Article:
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Parabolic moves / lumber


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Parabolic moves / lumber

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  #1 (permalink)
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I've been watching lumber with great interest lately, as it has completed a parabolic move and might be a good long-term fade at some point. Still gathering information and thought I'd start a topic here.

In studying past parabolic moves (Silver in 2011, Nasdaq in 2000, Shanghai Comp 2008 etc.) my general observation has been that, while it's very dangerous to try to pick a top, there might be very good opportunities to fade a retrace after the initial break.

What often seems to happen in these large parabolic moves is that prices reach absurd levels, then break hard once the last remaining buyer is squeezed / forced in. But after the initial break, prices often start to retrace higher once some kind of discernible support is established. This is probably fueled by speculators who missed the initial move but still want to believe.

The retrace can take days, weeks, or months to unfold but is eventually met with eager sellers. In commodities, these eager sellers are often the producers who rampled up production during the parabolic phase in order to capitalize on the huge margins.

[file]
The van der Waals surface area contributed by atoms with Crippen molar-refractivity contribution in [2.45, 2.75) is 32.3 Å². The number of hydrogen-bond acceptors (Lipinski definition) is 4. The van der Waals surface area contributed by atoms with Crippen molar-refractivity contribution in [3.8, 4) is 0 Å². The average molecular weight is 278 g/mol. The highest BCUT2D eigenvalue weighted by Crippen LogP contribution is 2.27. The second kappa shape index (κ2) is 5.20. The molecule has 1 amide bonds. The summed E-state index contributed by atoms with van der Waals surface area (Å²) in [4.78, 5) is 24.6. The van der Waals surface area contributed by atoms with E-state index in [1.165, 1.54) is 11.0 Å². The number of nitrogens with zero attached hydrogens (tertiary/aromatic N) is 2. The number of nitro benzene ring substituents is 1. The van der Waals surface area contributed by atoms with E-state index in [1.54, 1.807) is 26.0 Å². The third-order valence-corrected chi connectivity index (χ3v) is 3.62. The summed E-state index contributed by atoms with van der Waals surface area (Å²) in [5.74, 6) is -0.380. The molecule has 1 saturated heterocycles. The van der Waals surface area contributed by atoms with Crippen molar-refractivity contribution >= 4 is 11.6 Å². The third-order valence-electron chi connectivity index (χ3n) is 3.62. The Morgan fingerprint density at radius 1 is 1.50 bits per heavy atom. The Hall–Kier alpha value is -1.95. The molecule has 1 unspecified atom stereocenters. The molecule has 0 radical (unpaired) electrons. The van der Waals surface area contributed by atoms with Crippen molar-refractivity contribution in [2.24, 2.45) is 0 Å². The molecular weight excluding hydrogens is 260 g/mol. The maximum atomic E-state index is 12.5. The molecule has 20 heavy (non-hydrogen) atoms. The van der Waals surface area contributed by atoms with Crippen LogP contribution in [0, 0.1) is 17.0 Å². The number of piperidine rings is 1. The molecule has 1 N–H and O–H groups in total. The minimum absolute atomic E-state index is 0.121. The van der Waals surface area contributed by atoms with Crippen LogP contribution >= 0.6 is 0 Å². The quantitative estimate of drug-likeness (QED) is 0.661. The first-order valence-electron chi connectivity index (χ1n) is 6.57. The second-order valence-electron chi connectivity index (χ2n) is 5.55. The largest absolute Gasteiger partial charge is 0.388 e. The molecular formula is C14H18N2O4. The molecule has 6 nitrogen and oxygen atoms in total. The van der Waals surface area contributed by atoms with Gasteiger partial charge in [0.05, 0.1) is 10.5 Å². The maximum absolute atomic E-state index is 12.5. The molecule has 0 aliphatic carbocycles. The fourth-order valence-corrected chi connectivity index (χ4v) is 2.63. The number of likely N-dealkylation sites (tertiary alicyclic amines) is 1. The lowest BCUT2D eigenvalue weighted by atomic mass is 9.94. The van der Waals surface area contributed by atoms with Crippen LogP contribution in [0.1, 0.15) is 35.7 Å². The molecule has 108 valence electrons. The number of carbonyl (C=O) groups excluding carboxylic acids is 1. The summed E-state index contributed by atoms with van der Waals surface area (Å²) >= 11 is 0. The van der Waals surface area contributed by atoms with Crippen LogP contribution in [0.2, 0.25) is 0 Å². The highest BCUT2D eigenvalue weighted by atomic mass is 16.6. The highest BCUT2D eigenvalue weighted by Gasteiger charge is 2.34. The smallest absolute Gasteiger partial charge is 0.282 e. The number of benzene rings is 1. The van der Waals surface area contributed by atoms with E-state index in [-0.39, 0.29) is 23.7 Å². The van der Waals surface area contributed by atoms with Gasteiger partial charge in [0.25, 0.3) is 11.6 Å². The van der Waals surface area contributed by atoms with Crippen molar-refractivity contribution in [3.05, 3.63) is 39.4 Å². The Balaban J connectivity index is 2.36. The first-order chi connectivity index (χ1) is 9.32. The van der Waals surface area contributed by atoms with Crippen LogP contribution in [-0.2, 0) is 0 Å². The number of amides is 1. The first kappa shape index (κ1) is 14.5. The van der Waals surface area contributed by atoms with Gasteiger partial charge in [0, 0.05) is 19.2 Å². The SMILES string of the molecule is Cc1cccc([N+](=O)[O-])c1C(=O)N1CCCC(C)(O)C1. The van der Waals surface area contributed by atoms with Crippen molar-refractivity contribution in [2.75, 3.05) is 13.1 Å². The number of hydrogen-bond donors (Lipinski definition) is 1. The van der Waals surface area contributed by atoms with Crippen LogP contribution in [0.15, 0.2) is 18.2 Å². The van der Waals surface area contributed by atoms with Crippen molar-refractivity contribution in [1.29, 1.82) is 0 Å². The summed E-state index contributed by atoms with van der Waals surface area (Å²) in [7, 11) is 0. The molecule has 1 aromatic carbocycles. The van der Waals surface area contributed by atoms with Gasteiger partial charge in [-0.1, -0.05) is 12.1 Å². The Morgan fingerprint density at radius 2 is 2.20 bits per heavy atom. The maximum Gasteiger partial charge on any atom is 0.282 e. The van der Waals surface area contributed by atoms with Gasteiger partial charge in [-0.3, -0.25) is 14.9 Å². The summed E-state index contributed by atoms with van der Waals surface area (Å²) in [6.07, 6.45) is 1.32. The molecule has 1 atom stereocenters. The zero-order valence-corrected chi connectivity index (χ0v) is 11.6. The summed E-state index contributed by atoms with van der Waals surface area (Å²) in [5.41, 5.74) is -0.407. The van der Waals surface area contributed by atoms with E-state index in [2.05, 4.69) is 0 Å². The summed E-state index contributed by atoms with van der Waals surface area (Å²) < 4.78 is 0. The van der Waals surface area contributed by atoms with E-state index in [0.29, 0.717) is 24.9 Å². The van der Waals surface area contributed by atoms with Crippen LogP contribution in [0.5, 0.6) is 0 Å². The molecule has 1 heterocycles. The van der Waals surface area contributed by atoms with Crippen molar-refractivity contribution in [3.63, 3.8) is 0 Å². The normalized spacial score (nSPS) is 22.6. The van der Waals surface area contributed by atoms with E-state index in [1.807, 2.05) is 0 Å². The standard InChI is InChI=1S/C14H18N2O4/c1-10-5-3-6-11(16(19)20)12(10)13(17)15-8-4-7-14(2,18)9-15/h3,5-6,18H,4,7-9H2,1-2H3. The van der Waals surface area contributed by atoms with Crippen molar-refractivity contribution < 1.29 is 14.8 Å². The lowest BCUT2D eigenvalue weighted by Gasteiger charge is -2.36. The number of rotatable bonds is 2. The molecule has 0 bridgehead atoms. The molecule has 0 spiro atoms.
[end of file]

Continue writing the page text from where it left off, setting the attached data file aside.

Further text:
Lumber is an excellent candidate for such a play. The parabolic move appears complete. The hard break from 840 saw multiple consecutive limit-down days and it now appears to be searching for that initial support. If a retrace happens, I will be looking for an opportunity to build a swing short. The big lumber companies are probably busy harvesting more trees as we speak, and will probably have the train cars filled and ready to go in short order.

But in certain regards this lumber move also reminds me a bit of the big cotton squeeze in 2011, which I think was probably a bit harder to trade as it was more of a corner than anything else. So again I'd love to hear other traders' thoughts on lumber here, especially as it pertains to the primary drivers of the initial move.

General observations about major parabolic moves and how to trade them are also welcome.

Any and all thoughts appreciated.

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  #2 (permalink)
Legendary Market Wizard
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Schnook View Post
I've been watching lumber with great interest lately, as it has completed a parabolic move and might be a good long-term fade at some point. Still gathering information and thought I'd start a topic here.

In studying past parabolic moves (Silver in 2011, Nasdaq in 2000, Shanghai Comp 2008 etc.) my general observation has been that, while it's very dangerous to try to pick a top, there might be very good opportunities to fade a retrace after the initial break.

What often seems to happen in these large parabolic moves is that prices reach absurd levels, then break hard once the last remaining buyer is squeezed / forced in. But after the initial break, prices often start to retrace higher once some kind of discernible support is established. This is probably fueled by speculators who missed the initial move but still want to believe.

The retrace can take days, weeks, or months to unfold but is eventually met with eager sellers. In commodities, these eager sellers are often the producers who rampled up production during the parabolic phase in order to capitalize on the huge margins.